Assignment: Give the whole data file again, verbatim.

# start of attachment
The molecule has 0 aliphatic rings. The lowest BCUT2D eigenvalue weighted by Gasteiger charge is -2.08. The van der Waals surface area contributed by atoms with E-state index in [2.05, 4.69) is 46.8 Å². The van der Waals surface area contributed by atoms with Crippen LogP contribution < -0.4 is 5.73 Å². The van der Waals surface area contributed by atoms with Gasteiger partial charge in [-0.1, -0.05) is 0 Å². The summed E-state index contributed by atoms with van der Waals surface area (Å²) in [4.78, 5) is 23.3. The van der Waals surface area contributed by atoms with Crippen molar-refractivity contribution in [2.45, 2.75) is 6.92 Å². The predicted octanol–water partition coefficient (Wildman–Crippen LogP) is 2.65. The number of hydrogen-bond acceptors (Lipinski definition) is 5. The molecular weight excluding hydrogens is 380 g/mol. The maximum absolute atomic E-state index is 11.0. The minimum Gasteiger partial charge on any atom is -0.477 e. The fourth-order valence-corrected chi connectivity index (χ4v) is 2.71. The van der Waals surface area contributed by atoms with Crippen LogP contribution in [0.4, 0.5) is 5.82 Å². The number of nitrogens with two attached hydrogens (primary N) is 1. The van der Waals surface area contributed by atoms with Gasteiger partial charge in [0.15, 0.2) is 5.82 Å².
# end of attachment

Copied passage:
The molecule has 0 aliphatic rings. The lowest BCUT2D eigenvalue weighted by Gasteiger charge is -2.08. The van der Waals surface area contributed by atoms with E-state index in [2.05, 4.69) is 46.8 Å². The van der Waals surface area contributed by atoms with Crippen LogP contribution < -0.4 is 5.73 Å². The van der Waals surface area contributed by atoms with Gasteiger partial charge in [-0.1, -0.05) is 0 Å². The summed E-state index contributed by atoms with van der Waals surface area (Å²) in [4.78, 5) is 23.3. The van der Waals surface area contributed by atoms with Crippen molar-refractivity contribution in [2.45, 2.75) is 6.92 Å². The predicted octanol–water partition coefficient (Wildman–Crippen LogP) is 2.65. The number of hydrogen-bond acceptors (Lipinski definition) is 5. The molecular weight excluding hydrogens is 380 g/mol. The maximum absolute atomic E-state index is 11.0. The minimum Gasteiger partial charge on any atom is -0.477 e. The fourth-order valence-corrected chi connectivity index (χ4v) is 2.71. The van der Waals surface area contributed by atoms with Crippen LogP contribution in [0.4, 0.5) is 5.82 Å². The number of nitrogens with two attached hydrogens (primary N) is 1. The van der Waals surface area contributed by atoms with Gasteiger partial charge in [0.15, 0.2) is 5.82 Å².